• Title, Summary, Keyword: urea and biotin

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Production of Glutamic Acid by Pseudomonas sp. L-10 (Pseudomonas sp. L-10에 의한 글루탐산의 생산)

  • 이종수;안용근
    • The Korean Journal of Food And Nutrition
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    • v.8 no.4
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    • pp.275-279
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    • 1995
  • A bacterium L-10 which produce mush of glutamic acid was Isolated from soil and identified as the genus Pserdomonas. The maximal glutamic acid production was obtained when the strain was cultured at 3$0^{\circ}C$ for 30 hrs in the optimal medium containing 5% glucose, 0.5% each of urea and yeast extract, 0.1% K2HP04, 0.02% MgSO4.7H20, 0.3% (NH, )rHP04, 0.5ug/l biotin and Initial pH 7.0, and then final glutamic acid production under the above conditions was 1.2mg/ml of cell cultures.

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Studies on L-Glutamic Acid-Producing Bacteria(II) (L-Glutamic acid 생성균에 관한 연구 2)

  • 홍순우;하영칠;차승희
    • Korean Journal of Microbiology
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    • v.12 no.3
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    • pp.115-130
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    • 1974
  • Searches for the nutrition requirements of three strains of Brevibacterium ammoniagenes reported in the previous paper were carried out with an aim of achieving the striking accumulation of L-glutamic acid and the large multipication of cells. It was recognized that all three strains required both biotin and thiamine, together with amino acids such as histidine or cysteine, for their good growth and extracellular L-glutamic acid accumulation. The quantity of biotin required for remarkable growth of these microorganisms was quite different from that for the maximum production of L-glutamic acid. This result, however, did not apply in the case of thiamine. It was also confirmed that, of 18 amino acids, histidine and cysteine were the msot effective organic nitrogen sources, while the most available inorganic ammonium salt resulting in a large amount of L-glutamic acid-production and considerable cell gorwth was found to be only urea. Maximum accumulation of extracellular L-glutamic acid, more than 50%(w/w) of the initial sugar content, could be obtained from fermentation in the medium containing wheat-bran extract(Brev. ammoniagenes T-1 and Brev.ammoniagenes Y-2) or rice-bran extract(Brev. ammoniagenes YR-2), which confirmed us a possibility that these bacteria might be employed for industrial fermentation of L-glutamic acid.

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Studies on the Production of Lysine by Fermentation Process (2) -Lysine Production by Auxotrophs- (발효에 의한 라이신(L-Lysine) 생산에 관한 연구 (2) -영양요구성 변이주에 의한 Lysine 생산-)

  • Min, Tae-Ick;Kim, Hang-Mook;Kwon, Tai-Wan
    • Korean Journal of Food Science and Technology
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    • v.4 no.2
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    • pp.123-133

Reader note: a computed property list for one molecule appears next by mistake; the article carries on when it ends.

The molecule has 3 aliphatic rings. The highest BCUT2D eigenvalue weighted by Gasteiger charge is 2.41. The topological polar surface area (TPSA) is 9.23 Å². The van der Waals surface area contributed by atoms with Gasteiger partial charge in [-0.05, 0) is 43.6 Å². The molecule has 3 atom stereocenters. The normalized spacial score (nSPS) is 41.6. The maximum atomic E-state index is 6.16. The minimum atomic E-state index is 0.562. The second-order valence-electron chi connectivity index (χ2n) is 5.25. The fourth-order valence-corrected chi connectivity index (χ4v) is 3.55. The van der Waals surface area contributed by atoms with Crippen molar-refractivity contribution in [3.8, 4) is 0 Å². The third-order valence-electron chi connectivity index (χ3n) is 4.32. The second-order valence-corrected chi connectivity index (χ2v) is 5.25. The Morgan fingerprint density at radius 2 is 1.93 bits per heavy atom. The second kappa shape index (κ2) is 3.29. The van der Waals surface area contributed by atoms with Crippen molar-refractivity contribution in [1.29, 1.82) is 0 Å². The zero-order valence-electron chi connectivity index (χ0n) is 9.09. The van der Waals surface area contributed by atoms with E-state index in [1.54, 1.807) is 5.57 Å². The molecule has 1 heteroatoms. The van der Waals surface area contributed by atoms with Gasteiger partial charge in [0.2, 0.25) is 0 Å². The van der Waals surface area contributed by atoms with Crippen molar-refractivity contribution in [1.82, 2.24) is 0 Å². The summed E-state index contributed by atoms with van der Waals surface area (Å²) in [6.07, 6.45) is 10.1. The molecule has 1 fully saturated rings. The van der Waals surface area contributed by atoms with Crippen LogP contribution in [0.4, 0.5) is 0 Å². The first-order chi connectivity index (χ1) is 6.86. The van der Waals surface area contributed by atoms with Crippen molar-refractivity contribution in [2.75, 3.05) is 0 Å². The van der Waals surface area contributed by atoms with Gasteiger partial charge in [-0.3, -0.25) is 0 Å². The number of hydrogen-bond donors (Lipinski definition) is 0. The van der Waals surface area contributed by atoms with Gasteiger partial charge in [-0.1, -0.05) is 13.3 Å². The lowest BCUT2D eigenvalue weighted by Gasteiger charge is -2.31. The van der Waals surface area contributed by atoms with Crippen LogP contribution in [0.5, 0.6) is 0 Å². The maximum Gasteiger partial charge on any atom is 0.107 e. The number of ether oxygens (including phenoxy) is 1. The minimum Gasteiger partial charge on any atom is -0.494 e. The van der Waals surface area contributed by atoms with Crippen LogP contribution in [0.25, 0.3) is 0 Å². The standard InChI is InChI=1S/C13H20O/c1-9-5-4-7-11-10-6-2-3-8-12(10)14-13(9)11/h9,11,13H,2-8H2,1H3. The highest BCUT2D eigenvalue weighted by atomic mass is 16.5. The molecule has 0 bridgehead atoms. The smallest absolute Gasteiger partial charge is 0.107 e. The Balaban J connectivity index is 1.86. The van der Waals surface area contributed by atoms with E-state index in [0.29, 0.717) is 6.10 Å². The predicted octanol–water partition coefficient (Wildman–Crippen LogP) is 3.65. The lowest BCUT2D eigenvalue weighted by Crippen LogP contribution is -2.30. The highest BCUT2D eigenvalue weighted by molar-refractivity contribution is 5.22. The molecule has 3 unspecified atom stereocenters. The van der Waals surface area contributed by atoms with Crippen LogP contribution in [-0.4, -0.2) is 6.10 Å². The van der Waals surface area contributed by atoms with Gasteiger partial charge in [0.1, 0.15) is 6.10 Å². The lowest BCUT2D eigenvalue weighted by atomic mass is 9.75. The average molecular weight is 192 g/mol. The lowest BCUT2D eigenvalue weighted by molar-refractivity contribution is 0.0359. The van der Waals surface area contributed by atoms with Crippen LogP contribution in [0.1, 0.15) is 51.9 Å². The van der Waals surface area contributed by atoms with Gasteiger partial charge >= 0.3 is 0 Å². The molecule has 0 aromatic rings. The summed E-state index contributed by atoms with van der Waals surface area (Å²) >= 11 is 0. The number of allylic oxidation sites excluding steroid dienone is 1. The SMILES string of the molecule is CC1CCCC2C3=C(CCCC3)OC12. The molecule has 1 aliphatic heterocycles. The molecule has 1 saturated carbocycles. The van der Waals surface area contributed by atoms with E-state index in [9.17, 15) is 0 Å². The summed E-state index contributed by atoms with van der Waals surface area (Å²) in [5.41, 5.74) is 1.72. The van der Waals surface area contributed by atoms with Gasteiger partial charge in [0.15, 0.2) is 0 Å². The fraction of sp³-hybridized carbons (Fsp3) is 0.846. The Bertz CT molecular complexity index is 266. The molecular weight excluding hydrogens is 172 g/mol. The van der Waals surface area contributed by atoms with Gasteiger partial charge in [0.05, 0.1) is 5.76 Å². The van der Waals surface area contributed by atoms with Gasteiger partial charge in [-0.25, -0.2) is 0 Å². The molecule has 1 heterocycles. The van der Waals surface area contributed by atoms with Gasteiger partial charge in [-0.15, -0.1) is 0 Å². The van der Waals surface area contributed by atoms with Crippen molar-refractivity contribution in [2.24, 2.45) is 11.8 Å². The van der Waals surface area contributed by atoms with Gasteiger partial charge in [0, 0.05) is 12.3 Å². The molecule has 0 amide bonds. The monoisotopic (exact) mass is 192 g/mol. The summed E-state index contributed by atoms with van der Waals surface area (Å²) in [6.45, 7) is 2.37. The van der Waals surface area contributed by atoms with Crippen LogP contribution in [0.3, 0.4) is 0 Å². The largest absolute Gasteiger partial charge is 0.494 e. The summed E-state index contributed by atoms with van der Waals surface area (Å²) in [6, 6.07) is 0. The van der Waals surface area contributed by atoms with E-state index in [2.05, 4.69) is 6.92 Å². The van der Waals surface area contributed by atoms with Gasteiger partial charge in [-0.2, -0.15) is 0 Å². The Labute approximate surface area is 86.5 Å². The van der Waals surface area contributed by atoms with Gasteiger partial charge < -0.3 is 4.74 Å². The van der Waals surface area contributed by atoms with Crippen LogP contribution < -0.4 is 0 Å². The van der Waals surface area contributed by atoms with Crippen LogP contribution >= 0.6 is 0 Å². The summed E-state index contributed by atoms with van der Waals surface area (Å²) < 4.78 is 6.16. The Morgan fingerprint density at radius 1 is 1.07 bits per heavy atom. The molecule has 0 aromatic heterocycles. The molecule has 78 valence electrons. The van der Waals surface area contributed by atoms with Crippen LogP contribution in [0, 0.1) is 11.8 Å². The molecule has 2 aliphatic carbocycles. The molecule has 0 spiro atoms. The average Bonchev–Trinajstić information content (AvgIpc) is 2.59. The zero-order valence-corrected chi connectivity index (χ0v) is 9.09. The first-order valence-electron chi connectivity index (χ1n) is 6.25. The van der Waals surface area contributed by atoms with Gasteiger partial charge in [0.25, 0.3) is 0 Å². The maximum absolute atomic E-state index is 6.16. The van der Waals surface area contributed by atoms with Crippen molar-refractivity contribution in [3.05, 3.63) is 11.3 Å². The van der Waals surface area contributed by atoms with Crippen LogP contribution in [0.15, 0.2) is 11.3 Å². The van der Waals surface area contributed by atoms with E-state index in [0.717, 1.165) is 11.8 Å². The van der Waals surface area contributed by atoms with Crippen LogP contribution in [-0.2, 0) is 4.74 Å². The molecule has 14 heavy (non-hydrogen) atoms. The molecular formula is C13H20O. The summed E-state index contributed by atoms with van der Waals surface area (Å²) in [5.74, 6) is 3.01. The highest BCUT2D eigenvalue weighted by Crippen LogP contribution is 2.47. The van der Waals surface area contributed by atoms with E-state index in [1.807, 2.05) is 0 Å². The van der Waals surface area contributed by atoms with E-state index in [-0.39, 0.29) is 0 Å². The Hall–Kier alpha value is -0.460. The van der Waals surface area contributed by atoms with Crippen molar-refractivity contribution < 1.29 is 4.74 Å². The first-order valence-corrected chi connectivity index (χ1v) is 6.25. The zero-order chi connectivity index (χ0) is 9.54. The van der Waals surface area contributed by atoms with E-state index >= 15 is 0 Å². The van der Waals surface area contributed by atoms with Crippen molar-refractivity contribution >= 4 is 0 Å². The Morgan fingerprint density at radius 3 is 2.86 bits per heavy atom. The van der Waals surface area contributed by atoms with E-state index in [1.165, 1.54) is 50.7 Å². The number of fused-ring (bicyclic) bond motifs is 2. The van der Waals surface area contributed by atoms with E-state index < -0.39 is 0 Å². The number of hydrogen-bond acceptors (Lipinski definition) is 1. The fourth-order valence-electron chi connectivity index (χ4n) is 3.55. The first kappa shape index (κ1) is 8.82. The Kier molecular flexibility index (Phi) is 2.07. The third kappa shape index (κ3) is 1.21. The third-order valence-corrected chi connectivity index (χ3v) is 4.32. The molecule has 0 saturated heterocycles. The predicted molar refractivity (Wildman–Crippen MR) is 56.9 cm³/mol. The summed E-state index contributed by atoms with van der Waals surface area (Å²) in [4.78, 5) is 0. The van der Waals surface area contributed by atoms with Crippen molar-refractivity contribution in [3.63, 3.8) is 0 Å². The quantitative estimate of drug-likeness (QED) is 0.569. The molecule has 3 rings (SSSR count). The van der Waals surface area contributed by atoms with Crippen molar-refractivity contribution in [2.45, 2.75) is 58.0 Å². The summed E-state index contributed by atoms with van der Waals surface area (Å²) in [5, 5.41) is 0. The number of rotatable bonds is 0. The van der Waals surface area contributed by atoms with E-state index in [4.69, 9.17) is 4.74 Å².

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    • 1972
  • Over 90 of lysine producing auxotrophs were obtained from Corynebacterium sp. S-27-12, Brevibacterium flavum ATCC 15168 and Micrococcus glutamicus ATCC 13032 by UV light, $Co^{60}$ irradiation and N-methyl-N'-nitro-N-nitrosoguanidine treatment. One of the mutant, Brev. flavum U46-N59, was identified as a leucine auxotroph and accumulated lysine during flask (500 ml) cultivation (180 strokes/min.) up to 21.6 mg per ml of broth at pH 7.5 and $28^{\circ}C$ after 4 days. The medium consisted of glucose, 100; urea, 10; corn steep liquor, 40; $KH_2PO_4,\;2;\;K_2HPO_4,\;0.5;\; MgSO_4.\;7H_2O,\;0.4;\;antifoam\;S-57,\;1g;\;Fe_2(SO_4)_3.XH-2O,\;10;\; MnCl_2,\;4H_2O,\;10mg;\;biotin,\;30;\;thiamine-HCl,\;100{\mu}g$in 1l of distilled water, and 40 U/ml of penicillin was added after 36 hrs fermentation.

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Studies on the Production of L-Glutamic Acid by Brevibacterium ammoniagenes (Brevibacterium ammoniagenes에 의한 글루탐산 제조에 관한 연구)

  • Yoo, Young-Jin;Kim, Taik-Yung
    • Korean Journal of Food Science and Technology
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    • v.9 no.1
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    • pp.1-9
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    • 1977
  • A bacterium strain (K-173-10) which was isolated from waste soil of Korea brewing factory, could be grown on acetate as the sole carbon source and accumulated a considerable amount of L-glutamic acid in the medium. This strain was identified as the new species Brevibacterium ammoniagenes. This study was concerned not only with the culture condition for the production of L-glutamic acid and the cell growth, but also with the effects on concentration of various kind of organic substances, growth factors and penicillin. The results obtained were summarized as follow; 1. It was found that the concentrations of acetate and ammonium ions affected the growth of the bacterium as well as its L-glutamate accumulation. The optimum conditions of the composition of grown media for the growth of the bacterium and its glutamic acid production was found to be 40 g/l of total acetate, $100\;{\mu}g/l$ thiamine, $0.5\;{\mu}g/l$ biotin and $1{\sim}2g/l$ corn steep liquor as the growth factors. 2. Organic acid such as succinic acid, malic acid and ${\alpha}-ketoglutaric$ acid inhibited the cell growth as well as its L-glutamic acid production. 3. The penicillin (20 units/ml) stimulated the production of glutamic acid at appropriate incubation period. 4. It was found that this strain could grow in the presence of urea and ammonium acetate but not in other nitrogen sources.

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